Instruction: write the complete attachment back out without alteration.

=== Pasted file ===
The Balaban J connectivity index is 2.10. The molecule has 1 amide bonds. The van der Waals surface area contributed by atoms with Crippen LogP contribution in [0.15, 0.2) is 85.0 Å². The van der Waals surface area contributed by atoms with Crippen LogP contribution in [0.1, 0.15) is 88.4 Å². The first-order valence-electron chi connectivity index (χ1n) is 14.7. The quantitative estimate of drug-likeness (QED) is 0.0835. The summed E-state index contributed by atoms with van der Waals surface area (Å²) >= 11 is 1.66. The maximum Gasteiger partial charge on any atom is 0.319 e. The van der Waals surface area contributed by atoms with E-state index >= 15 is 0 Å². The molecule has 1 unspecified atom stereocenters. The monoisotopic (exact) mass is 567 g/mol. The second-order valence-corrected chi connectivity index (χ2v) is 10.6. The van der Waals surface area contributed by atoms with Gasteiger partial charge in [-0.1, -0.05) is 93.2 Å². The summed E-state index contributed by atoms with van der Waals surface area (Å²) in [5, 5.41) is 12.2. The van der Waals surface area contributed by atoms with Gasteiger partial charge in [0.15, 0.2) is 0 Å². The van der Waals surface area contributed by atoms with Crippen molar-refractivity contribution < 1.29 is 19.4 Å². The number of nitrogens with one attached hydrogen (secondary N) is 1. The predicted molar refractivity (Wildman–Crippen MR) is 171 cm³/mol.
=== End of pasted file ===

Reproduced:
The Balaban J connectivity index is 2.10. The molecule has 1 amide bonds. The van der Waals surface area contributed by atoms with Crippen LogP contribution in [0.15, 0.2) is 85.0 Å². The van der Waals surface area contributed by atoms with Crippen LogP contribution in [0.1, 0.15) is 88.4 Å². The first-order valence-electron chi connectivity index (χ1n) is 14.7. The quantitative estimate of drug-likeness (QED) is 0.0835. The summed E-state index contributed by atoms with van der Waals surface area (Å²) >= 11 is 1.66. The maximum Gasteiger partial charge on any atom is 0.319 e. The van der Waals surface area contributed by atoms with E-state index >= 15 is 0 Å². The molecule has 1 unspecified atom stereocenters. The monoisotopic (exact) mass is 567 g/mol. The second-order valence-corrected chi connectivity index (χ2v) is 10.6. The van der Waals surface area contributed by atoms with Gasteiger partial charge in [-0.1, -0.05) is 93.2 Å². The summed E-state index contributed by atoms with van der Waals surface area (Å²) in [5, 5.41) is 12.2. The van der Waals surface area contributed by atoms with Gasteiger partial charge in [0.15, 0.2) is 0 Å². The van der Waals surface area contributed by atoms with Crippen molar-refractivity contribution < 1.29 is 19.4 Å². The number of nitrogens with one attached hydrogen (secondary N) is 1. The predicted molar refractivity (Wildman–Crippen MR) is 171 cm³/mol.